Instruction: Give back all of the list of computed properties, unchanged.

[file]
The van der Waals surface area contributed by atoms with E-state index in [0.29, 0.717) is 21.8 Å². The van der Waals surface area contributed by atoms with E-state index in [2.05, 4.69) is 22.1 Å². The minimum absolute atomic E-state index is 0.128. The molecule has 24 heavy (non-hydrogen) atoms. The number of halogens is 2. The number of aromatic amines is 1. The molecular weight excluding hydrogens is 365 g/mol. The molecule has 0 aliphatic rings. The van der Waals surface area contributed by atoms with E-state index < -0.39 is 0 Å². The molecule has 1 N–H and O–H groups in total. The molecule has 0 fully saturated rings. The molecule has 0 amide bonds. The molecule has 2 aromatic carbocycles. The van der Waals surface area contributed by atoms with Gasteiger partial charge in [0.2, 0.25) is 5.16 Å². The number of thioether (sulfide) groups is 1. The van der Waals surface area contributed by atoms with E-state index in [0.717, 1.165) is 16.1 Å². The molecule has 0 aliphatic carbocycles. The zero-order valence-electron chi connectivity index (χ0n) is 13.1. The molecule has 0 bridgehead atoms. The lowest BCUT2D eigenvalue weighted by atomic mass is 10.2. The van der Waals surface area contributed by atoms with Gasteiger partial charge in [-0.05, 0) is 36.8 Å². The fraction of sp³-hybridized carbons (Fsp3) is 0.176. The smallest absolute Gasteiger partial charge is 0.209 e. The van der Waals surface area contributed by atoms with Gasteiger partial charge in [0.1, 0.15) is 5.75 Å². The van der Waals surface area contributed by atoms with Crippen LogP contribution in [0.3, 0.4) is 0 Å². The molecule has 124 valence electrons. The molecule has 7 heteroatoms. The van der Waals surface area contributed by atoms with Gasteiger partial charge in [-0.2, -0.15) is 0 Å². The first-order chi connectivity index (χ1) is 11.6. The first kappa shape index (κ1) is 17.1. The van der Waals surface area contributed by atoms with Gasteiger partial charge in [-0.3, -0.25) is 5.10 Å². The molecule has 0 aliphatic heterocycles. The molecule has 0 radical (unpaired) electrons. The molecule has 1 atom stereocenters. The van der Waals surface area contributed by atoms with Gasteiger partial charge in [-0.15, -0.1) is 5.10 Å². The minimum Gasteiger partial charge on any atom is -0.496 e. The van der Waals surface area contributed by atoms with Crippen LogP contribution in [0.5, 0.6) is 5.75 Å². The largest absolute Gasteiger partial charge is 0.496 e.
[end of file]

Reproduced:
The van der Waals surface area contributed by atoms with E-state index in [0.29, 0.717) is 21.8 Å². The van der Waals surface area contributed by atoms with E-state index in [2.05, 4.69) is 22.1 Å². The minimum absolute atomic E-state index is 0.128. The molecule has 24 heavy (non-hydrogen) atoms. The number of halogens is 2. The number of aromatic amines is 1. The molecular weight excluding hydrogens is 365 g/mol. The molecule has 0 aliphatic rings. The van der Waals surface area contributed by atoms with E-state index < -0.39 is 0 Å². The molecule has 1 N–H and O–H groups in total. The molecule has 0 fully saturated rings. The molecule has 0 amide bonds. The molecule has 2 aromatic carbocycles. The van der Waals surface area contributed by atoms with Gasteiger partial charge in [0.2, 0.25) is 5.16 Å². The number of thioether (sulfide) groups is 1. The van der Waals surface area contributed by atoms with E-state index in [0.717, 1.165) is 16.1 Å². The molecule has 0 aliphatic carbocycles. The zero-order valence-electron chi connectivity index (χ0n) is 13.1. The molecule has 0 bridgehead atoms. The lowest BCUT2D eigenvalue weighted by atomic mass is 10.2. The van der Waals surface area contributed by atoms with Gasteiger partial charge in [-0.05, 0) is 36.8 Å². The fraction of sp³-hybridized carbons (Fsp3) is 0.176. The smallest absolute Gasteiger partial charge is 0.209 e. The van der Waals surface area contributed by atoms with Gasteiger partial charge in [0.1, 0.15) is 5.75 Å². The van der Waals surface area contributed by atoms with Crippen LogP contribution in [0.3, 0.4) is 0 Å². The molecule has 124 valence electrons. The molecule has 7 heteroatoms. The van der Waals surface area contributed by atoms with Gasteiger partial charge in [-0.2, -0.15) is 0 Å². The first-order chi connectivity index (χ1) is 11.6. The first kappa shape index (κ1) is 17.1. The van der Waals surface area contributed by atoms with Gasteiger partial charge in [-0.3, -0.25) is 5.10 Å². The molecule has 0 aliphatic heterocycles. The molecule has 0 radical (unpaired) electrons. The molecule has 1 atom stereocenters. The van der Waals surface area contributed by atoms with Gasteiger partial charge in [-0.15, -0.1) is 5.10 Å². The minimum Gasteiger partial charge on any atom is -0.496 e. The van der Waals surface area contributed by atoms with Crippen LogP contribution in [0.5, 0.6) is 5.75 Å². The largest absolute Gasteiger partial charge is 0.496 e.